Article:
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Rose's Story - Get the Facts Straight

Rose's Story - Get the Facts Straight

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Published by raywood

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Categories:Types, Research, Law
Published by: raywood on Feb 23, 2012
Copyright:Attribution Non-commercial


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 Running head: ROSE’S STORY
Rose’s Story: Get the Facts Straight
 Ray Woodcock Indiana UniversitySchool of Social Work September 9, 2008
Get the Facts Straight
 Rose’s Story
, Wanda Bibb (1991) (known, in the story, as “Rose”) provides a matter-of-fact description of her dealings with social workers, social service agencies, friends, relatives,and others who variously attempted to help or, in her view, sabotage her.The story is somewhat dated, in that Rose was born on June 15, 1943 (p. 3) and its finalwords concern events in 1985. It seems quite likely that some relevant changes have occurred inOhio, where the story evidently took place (p. 112), in the decades that have passed since theevents described in the book. Indeed, even the language of the appellate court, quoted in thebook’s Appendix, conveys a tone that seems more contemporary than the
One Flew Over theCuckoo’s Nest 
sense that emerges in, say, Rose’s account of Chatwood.The story is also somewhat tangled. Accompanying the book, the reader encounters aForeword, Acknowledgment, Introduction, and Appendix, all of which appear to have beenwritten by persons other than Rose. Those framing sections provide information that seems, insome regards, inconsistent with itself and with what Rose herself wrote. As such, those materialsunderscore a message that emerges from Rose’s text as well. The message is that the failure toget the facts straight, and to make those facts and their supporting evidence available to personswho need them, can easily generate confusion and inefficiency in the effort to address thegenuine needs of clients and the public.At the very start of 
 Rose’s Story
, Howard Goldstein tells the reader that this book, unlikeothers, has not been “tidied up” (p. ix) and that it presents Rose’s actual story in “unprocessedand unrefined” terms (p. x). This, however, is not correct: Robert Nordstrom confirms that therewere “vocabulary, spelling, and grammatical changes . . . to facilitate readability” (p. xviii).Dr. Nordstrom does not say how much editing was done, or by whom. It appears likely,however, that the editor was Betty Nafziger, a former English teacher and volunteer writer for
Get the Facts Straight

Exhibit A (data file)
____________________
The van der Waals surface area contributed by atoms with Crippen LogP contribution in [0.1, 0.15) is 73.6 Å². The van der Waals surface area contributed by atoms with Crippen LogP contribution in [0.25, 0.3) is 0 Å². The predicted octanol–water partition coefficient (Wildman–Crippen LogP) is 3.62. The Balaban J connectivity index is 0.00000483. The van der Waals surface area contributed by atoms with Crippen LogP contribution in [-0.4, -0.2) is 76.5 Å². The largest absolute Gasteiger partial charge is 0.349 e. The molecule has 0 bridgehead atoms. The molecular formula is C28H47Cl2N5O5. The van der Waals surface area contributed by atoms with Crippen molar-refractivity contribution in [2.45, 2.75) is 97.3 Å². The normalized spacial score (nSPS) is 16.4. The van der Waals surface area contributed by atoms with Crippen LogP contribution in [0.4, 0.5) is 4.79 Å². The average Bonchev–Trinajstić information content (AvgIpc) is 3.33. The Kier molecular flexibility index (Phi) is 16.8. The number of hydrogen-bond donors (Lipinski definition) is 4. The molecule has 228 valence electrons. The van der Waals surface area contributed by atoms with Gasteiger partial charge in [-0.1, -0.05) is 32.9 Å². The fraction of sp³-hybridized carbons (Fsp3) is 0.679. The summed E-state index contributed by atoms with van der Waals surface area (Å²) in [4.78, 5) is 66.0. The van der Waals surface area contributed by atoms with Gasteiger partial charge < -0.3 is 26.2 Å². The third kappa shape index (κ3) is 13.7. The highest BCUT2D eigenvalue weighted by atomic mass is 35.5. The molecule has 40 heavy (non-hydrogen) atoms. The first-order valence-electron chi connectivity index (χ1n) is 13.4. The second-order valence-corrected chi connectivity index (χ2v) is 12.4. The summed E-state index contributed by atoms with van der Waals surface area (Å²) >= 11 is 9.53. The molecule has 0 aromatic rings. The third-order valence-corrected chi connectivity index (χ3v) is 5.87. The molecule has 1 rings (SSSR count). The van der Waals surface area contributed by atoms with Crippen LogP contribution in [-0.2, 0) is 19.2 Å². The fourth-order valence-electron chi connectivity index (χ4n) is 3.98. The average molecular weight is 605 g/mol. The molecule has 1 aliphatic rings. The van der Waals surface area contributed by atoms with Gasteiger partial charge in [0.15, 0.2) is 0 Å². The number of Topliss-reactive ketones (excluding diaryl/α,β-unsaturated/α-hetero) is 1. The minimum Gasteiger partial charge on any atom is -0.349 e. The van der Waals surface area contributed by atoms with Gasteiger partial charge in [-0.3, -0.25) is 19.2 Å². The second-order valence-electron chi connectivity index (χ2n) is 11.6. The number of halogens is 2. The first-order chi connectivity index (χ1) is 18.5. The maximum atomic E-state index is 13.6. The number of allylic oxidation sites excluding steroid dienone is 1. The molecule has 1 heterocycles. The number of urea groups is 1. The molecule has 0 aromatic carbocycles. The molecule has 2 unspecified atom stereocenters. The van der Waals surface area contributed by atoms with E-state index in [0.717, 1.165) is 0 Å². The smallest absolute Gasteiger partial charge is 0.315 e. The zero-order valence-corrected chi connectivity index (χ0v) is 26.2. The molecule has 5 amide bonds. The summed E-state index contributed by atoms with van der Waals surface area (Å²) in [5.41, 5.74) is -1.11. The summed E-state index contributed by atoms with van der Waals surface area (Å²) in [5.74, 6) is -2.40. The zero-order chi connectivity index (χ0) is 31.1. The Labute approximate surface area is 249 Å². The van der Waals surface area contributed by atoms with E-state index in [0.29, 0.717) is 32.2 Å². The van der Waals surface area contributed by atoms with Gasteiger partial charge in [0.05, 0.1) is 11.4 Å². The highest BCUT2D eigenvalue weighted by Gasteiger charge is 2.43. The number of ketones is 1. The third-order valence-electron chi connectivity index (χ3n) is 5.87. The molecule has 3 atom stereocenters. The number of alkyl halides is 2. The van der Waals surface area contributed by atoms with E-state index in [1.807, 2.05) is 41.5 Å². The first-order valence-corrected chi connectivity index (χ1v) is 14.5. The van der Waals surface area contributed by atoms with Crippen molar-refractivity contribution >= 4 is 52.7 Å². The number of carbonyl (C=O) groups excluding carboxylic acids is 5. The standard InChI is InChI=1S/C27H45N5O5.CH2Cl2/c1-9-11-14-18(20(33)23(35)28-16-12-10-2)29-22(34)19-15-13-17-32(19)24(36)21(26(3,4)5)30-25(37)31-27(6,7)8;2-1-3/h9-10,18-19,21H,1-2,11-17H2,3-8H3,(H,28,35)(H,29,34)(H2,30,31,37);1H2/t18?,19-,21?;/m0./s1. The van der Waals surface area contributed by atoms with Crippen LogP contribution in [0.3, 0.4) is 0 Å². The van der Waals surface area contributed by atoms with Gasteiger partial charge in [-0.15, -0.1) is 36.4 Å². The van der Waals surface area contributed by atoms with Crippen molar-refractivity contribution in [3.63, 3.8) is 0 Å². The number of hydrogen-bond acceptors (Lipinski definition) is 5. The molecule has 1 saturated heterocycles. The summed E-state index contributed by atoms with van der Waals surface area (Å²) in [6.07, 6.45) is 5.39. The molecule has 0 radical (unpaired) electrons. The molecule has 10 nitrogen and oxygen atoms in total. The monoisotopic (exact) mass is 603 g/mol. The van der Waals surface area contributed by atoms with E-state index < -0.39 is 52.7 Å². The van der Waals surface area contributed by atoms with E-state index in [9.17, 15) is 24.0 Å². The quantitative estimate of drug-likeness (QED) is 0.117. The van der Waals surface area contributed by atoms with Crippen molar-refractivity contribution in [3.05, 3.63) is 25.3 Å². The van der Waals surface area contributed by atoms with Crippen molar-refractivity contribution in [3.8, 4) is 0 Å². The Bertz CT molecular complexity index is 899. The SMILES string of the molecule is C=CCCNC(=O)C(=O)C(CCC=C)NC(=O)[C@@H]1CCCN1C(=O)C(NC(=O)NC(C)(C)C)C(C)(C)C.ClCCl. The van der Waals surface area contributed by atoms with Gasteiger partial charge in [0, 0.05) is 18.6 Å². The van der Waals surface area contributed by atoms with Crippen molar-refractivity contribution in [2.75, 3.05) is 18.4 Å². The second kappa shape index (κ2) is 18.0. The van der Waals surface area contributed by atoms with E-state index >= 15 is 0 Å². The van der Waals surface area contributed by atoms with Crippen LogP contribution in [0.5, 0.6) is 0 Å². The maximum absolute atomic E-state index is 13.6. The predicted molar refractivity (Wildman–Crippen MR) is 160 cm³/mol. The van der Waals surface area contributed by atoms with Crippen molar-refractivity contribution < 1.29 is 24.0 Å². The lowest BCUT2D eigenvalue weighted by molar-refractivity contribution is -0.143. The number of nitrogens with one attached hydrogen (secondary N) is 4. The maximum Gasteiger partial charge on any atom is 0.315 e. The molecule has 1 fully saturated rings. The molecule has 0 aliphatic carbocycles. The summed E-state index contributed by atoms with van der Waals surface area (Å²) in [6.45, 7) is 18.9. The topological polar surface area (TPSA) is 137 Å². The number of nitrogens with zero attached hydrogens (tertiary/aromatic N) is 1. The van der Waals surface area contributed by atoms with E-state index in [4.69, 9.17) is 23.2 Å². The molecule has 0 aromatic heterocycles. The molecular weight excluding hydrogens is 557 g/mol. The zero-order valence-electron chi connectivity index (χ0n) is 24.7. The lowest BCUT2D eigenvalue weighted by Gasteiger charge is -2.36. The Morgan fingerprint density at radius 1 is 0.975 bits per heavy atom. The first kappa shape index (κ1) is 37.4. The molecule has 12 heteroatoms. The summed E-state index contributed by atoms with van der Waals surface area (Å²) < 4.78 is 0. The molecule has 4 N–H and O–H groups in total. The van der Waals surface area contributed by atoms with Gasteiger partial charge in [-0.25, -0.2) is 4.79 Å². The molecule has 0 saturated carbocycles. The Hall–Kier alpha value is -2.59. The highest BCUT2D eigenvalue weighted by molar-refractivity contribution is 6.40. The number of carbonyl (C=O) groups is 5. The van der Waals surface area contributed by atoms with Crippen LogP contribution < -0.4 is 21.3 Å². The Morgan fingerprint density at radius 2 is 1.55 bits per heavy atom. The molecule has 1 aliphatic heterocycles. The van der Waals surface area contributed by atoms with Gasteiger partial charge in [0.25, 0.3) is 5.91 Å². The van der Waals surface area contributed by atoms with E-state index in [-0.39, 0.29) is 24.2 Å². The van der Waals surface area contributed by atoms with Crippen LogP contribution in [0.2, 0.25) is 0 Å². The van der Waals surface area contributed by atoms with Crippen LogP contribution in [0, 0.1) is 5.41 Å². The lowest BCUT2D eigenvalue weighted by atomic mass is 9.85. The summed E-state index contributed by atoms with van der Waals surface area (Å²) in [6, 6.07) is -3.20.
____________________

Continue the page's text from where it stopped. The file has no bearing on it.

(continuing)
the Court Appointed Special Advocate (p. xiii). Ms. Nafziger is described as having a persistentinterest in Rose’s story, to the point of pursuing its ultimate publication in 1991. Theseindications are consistent with the overall impression given by the text, which reads smoothly.Rose was apparently not in the habit of writing so frequently as to obtain access to typewriters,which were common in the 1970s. She was also not the driving force behind the book’spublication, and was not highly educated. By age 35, she had attended college for only about 1.5semesters (p. 76). According to Nordstrom, she did not divide the manuscript into chapters (p.xviii); it was just one long 167-page story. She was intelligent, but her energies largely seem tohave been absorbed by children, hassles with social services and the like, and illness.In short, it seems reasonable to suspect that Rose submitted a fairly rough manuscript –that, in other words, Ms. Nafziger may have contributed quite a bit to its present readability, inthe interests of making it publishable, and that her changes to grammar and vocabulary may havebeen extensive. It would be unfortunate but not surprising if, in the attempt to create amanuscript that would be viewed as more acceptable within the culture that guided the world of American publishing circa 1991, Ms. Nafziger incongruously portrayed Rose as though she hadhailed from a more literate culture than was actually the case.In addition to basic editing, Ms. Nafziger verified facts stated by Rose, and also“developed the manuscript” by researching relevant facts “through records and interviews” (p.xiii). Presumably she did not do this in a complete vacuum, without contact with Rose. Themore plausible scenario is that she would investigate some aspect of what Rose said, would tellRose what she had learned, and would then later revise or supplement Rose’s recollection.It seems doubtful that Rose initially had a clear recollection of all events mentioned in thetext. For example, in March through May 1977 – and, perhaps, at other times – she was

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